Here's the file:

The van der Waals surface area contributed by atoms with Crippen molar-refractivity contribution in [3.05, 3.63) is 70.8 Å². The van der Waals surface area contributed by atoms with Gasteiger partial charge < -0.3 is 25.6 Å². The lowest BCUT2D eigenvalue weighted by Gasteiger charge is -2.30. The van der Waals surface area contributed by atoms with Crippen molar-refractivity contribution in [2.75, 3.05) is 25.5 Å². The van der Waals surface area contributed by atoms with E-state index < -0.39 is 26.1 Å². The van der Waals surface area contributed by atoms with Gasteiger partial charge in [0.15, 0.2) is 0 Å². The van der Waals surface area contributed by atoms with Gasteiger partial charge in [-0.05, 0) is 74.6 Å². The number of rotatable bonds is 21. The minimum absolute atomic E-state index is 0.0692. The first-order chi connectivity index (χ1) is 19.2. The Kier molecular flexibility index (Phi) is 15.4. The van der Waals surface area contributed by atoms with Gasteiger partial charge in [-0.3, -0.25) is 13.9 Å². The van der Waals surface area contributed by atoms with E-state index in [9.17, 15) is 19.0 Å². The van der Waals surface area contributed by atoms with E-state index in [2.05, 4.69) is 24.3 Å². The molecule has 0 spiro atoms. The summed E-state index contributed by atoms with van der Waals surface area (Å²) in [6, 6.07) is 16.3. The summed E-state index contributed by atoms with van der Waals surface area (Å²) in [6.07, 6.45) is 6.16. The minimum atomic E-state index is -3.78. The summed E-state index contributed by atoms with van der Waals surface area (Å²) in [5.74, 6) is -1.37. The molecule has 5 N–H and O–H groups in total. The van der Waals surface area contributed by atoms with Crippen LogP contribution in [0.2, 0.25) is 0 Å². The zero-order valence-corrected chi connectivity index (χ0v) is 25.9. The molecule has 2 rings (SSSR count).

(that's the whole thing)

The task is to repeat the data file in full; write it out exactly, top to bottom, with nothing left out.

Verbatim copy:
The van der Waals surface area contributed by atoms with Crippen molar-refractivity contribution in [3.05, 3.63) is 70.8 Å². The van der Waals surface area contributed by atoms with Gasteiger partial charge < -0.3 is 25.6 Å². The lowest BCUT2D eigenvalue weighted by Gasteiger charge is -2.30. The van der Waals surface area contributed by atoms with Crippen molar-refractivity contribution in [2.75, 3.05) is 25.5 Å². The van der Waals surface area contributed by atoms with E-state index < -0.39 is 26.1 Å². The van der Waals surface area contributed by atoms with Gasteiger partial charge in [0.15, 0.2) is 0 Å². The van der Waals surface area contributed by atoms with Gasteiger partial charge in [-0.05, 0) is 74.6 Å². The number of rotatable bonds is 21. The minimum absolute atomic E-state index is 0.0692. The first-order chi connectivity index (χ1) is 19.2. The Kier molecular flexibility index (Phi) is 15.4. The van der Waals surface area contributed by atoms with Gasteiger partial charge in [-0.3, -0.25) is 13.9 Å². The van der Waals surface area contributed by atoms with E-state index in [9.17, 15) is 19.0 Å². The van der Waals surface area contributed by atoms with E-state index in [2.05, 4.69) is 24.3 Å². The molecule has 0 spiro atoms. The summed E-state index contributed by atoms with van der Waals surface area (Å²) in [6, 6.07) is 16.3. The summed E-state index contributed by atoms with van der Waals surface area (Å²) in [6.07, 6.45) is 6.16. The minimum atomic E-state index is -3.78. The summed E-state index contributed by atoms with van der Waals surface area (Å²) in [5.74, 6) is -1.37. The molecule has 5 N–H and O–H groups in total. The van der Waals surface area contributed by atoms with Crippen LogP contribution in [0.2, 0.25) is 0 Å². The zero-order valence-corrected chi connectivity index (χ0v) is 25.9. The molecule has 2 rings (SSSR count).